Personal, Social, Health and Economic education

PSHE subject overview

Year 5 children learn about drugs

Visit from local police officers

We welcomed Amy, Ollie and Marcus, our local community police officers, into Uplands this week. The team are based in Spinney Hill Police Station and are responsible for the Highfields area. Amy, Ollie and Marcus led two assemblies this week; the first to introduce themselves and explain their role – their primary purpose is to help people, the second to talk to children about keeping themselves safe around knives, gangs and drugs. The children asked some excellent questions and were fascinated by the equipment the officers carried. Amy, Marcus and Ollie are hoping that as the children recognise them outside school, the children will say hello and chat to them as a trusted adult within their community who will help them whenever they need it.

The team will be returning to school to have lunch with the children in the near future and hopefully join lessons working with Uplands staff to help deliver the PSHE curriculum.

Healthy eating workshop

The final parent/child healthy eating workshop was held today. The focus was on healthy school packed lunch, the children and their parents made some delicious wraps together. Uplands Junior L.E.A.D. Academy would like to thank Jill Tipple for NHS dietician service for setting this up and running the workshops, children and parents have really enjoyed them and it is something we  will look to continue.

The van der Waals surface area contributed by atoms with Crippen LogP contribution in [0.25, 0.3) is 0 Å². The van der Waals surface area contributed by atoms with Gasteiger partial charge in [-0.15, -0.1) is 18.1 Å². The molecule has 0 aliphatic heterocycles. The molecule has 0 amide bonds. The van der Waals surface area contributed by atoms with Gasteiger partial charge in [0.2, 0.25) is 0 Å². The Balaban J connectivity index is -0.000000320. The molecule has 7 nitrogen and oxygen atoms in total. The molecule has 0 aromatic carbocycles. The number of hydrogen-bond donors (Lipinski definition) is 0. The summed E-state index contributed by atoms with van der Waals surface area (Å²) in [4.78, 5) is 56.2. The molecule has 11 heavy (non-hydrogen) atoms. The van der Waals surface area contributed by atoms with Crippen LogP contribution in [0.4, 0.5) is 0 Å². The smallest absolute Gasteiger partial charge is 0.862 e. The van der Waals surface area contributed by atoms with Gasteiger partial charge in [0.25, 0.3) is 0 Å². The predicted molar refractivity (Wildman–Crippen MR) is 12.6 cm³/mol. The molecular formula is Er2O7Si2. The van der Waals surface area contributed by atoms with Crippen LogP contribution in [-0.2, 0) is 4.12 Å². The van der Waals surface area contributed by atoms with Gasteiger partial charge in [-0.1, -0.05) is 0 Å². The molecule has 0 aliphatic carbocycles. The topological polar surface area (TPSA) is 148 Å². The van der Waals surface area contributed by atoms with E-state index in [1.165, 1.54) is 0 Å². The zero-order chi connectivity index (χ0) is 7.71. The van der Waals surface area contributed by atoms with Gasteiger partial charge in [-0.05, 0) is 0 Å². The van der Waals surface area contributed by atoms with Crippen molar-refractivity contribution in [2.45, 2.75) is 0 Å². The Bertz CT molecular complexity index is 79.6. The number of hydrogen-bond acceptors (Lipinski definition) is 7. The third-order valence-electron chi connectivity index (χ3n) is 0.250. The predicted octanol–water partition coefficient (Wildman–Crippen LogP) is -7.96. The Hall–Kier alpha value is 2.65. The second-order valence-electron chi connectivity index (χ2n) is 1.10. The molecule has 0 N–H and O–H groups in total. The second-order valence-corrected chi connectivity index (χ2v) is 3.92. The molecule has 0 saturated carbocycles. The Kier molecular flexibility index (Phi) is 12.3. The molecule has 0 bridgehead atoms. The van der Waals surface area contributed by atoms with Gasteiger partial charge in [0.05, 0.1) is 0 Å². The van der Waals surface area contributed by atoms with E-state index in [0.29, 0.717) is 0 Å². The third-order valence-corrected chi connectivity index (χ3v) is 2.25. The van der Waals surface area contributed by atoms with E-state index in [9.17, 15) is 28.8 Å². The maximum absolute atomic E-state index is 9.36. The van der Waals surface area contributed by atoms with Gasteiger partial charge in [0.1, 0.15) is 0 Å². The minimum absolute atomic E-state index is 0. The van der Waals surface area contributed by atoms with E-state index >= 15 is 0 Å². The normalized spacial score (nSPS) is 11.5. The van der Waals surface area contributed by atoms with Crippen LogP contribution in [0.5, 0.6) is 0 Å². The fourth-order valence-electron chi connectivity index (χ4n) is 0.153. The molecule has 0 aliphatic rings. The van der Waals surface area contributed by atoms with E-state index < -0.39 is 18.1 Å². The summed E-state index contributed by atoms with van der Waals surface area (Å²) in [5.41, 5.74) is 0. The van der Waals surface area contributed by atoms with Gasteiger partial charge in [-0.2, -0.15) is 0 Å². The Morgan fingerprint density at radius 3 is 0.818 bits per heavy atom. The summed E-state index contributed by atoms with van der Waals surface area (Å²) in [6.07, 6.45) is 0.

What makes a good friend?

Children at Uplands learn how to build and maintain positive relationships.

Navy team building with Year 6

This week, members of the Royal Navy visited and year 6 children learnt that the Royal Navy’s Merlin helicopters are an essential part of the Carrier Strike Group (CSG).  

The children’s first challenge was to build a paper helicopter following a design template. They were encouraged to try to fly their helicopters and describe what they saw happening. Children found that the larger the blades the slower the helicopter rotated, this made the helicopter fall to the ground slower. But, if the blades were too large, the slow rotation meant that the helicopter lacked control and drifted, rather than spinning to the ground. The smaller the blades the quicker the helicopter fell to the ground, as it had less air resistance acting on it. If the blades were too short, they did not generate enough lift and the helicopter fell to the ground out of control rather than spinning.